Up until January of 2005, I had been attending a mainline Christian church. I loved the teachings-- the way they emphasized the love of Christ, love of neighbor, social action, and global understanding. But I looked around on Sundays, and every single person each week was white and upper-middle or upper class. My children went to Sunday school each week, and heard wonderful messages about how we're all equal-- messages delivered by a consistently white and well-off group of do-gooders. It didn't seem right; I don't want to sit around with a group of other people slightly to the left of the political spectrum and talk about how accepting we are. I want to make sure that my life reflects that acceptance and understanding. That was when we switched to a church whose racial and economic makeup is far more diverse that the community in which we live. I don't want to tell my children they can be friends with anyone they want; I want them to learn it naturally, through the friendships they're making as a regular part of their lives.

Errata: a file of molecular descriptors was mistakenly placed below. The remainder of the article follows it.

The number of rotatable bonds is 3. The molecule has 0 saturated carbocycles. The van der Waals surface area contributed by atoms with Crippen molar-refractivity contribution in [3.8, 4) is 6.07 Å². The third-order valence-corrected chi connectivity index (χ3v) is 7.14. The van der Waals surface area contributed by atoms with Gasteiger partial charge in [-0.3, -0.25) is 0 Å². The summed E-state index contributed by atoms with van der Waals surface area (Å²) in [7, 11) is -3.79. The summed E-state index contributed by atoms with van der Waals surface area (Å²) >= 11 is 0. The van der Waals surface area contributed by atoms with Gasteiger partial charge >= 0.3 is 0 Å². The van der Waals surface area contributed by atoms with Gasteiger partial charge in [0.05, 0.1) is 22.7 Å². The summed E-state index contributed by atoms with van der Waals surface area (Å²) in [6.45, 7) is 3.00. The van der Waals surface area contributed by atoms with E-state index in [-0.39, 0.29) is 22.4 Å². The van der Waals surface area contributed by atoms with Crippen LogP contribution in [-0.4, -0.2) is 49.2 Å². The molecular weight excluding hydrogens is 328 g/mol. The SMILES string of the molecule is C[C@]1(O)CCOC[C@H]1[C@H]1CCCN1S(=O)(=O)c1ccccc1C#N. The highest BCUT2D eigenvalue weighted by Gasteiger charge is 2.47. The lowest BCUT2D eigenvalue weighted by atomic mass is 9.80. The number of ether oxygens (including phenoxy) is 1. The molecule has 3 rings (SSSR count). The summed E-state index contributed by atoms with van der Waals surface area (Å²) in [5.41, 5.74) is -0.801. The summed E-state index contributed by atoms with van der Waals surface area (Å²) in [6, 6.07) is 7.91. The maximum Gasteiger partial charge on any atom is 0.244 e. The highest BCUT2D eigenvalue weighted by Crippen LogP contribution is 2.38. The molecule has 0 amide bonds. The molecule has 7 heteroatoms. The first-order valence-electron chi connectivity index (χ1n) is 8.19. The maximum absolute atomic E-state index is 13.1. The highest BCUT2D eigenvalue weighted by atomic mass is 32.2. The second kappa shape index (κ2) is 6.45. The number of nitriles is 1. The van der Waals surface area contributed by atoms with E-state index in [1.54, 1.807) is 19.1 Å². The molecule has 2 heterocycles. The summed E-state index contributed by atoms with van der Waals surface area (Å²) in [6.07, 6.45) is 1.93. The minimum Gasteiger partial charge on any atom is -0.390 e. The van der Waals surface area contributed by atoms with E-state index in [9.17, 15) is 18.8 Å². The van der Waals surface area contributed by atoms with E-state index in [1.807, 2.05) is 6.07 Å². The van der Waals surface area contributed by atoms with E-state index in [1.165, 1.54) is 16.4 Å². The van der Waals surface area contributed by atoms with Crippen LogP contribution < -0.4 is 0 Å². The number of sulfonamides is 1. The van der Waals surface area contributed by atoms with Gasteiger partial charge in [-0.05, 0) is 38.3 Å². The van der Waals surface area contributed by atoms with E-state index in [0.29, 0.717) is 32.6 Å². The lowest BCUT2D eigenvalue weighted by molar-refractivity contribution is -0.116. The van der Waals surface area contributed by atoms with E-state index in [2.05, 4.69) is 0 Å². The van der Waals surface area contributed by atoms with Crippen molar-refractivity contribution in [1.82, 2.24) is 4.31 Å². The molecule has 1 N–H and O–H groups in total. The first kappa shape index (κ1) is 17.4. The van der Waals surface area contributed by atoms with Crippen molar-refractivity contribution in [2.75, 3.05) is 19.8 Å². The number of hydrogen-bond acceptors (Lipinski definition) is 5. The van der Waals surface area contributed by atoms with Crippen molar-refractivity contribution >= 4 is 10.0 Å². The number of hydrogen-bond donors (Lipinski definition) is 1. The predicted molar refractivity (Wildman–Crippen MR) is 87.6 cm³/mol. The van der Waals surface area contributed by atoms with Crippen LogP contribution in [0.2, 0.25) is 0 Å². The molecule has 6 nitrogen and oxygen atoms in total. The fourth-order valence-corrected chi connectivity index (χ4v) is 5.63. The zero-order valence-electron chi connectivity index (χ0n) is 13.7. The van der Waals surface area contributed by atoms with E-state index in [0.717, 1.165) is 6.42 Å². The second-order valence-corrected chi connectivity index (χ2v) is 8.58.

Maybe that's why I'm so resistant at times to the emphasis on being politically correct. I'd rather be socially accepting and loving in all my actions, and let my language naturally reflect who I am and what I believe, without stifling my sense of humor simply to avoid any possibility of ever offending. Does language make a difference? Sure. And when I'm in certain situations-- public speaking, presentations, representing my business, church, or community in a public forum-- my words are carefully chosen, and my demeanor non-confrontational. But in my everyday life, I'd rather be who I am, say what I'm thinking, and know that people are going to draw their own conclusions about me anyway, based upon where they are in their lives at the time. I can only take responsibility for my actions and perceptions; others' perceptions are unpredictable, at best, and out of my control anyway.

So, pet peeve #5: Talkers, not doers. People who censor themselves under the guise of being appropriate, and those who expect me to do the same.